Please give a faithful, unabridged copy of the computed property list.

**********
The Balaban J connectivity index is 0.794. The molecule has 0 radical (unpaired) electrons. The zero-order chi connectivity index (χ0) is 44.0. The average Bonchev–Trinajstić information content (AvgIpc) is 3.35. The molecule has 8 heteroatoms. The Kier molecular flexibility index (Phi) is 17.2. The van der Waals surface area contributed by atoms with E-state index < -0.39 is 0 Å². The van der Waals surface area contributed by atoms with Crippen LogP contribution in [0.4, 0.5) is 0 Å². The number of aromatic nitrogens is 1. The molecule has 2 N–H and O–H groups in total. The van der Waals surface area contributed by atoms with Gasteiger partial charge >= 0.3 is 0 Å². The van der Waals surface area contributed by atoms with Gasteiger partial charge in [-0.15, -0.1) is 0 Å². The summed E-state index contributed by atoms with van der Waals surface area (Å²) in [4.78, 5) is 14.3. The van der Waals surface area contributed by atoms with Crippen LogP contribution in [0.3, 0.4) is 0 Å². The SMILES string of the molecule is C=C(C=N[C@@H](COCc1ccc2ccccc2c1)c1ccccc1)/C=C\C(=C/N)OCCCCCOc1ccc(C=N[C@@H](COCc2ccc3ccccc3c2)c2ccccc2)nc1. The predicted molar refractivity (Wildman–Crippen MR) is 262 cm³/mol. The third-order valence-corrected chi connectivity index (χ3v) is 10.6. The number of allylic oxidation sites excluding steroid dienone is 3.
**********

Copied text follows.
The Balaban J connectivity index is 0.794. The molecule has 0 radical (unpaired) electrons. The zero-order chi connectivity index (χ0) is 44.0. The average Bonchev–Trinajstić information content (AvgIpc) is 3.35. The molecule has 8 heteroatoms. The Kier molecular flexibility index (Phi) is 17.2. The van der Waals surface area contributed by atoms with E-state index < -0.39 is 0 Å². The van der Waals surface area contributed by atoms with Crippen LogP contribution in [0.4, 0.5) is 0 Å². The number of aromatic nitrogens is 1. The molecule has 2 N–H and O–H groups in total. The van der Waals surface area contributed by atoms with Gasteiger partial charge >= 0.3 is 0 Å². The van der Waals surface area contributed by atoms with Gasteiger partial charge in [-0.15, -0.1) is 0 Å². The summed E-state index contributed by atoms with van der Waals surface area (Å²) in [4.78, 5) is 14.3. The van der Waals surface area contributed by atoms with Crippen LogP contribution in [0.3, 0.4) is 0 Å². The SMILES string of the molecule is C=C(C=N[C@@H](COCc1ccc2ccccc2c1)c1ccccc1)/C=C\C(=C/N)OCCCCCOc1ccc(C=N[C@@H](COCc2ccc3ccccc3c2)c2ccccc2)nc1. The predicted molar refractivity (Wildman–Crippen MR) is 262 cm³/mol. The third-order valence-corrected chi connectivity index (χ3v) is 10.6. The number of allylic oxidation sites excluding steroid dienone is 3.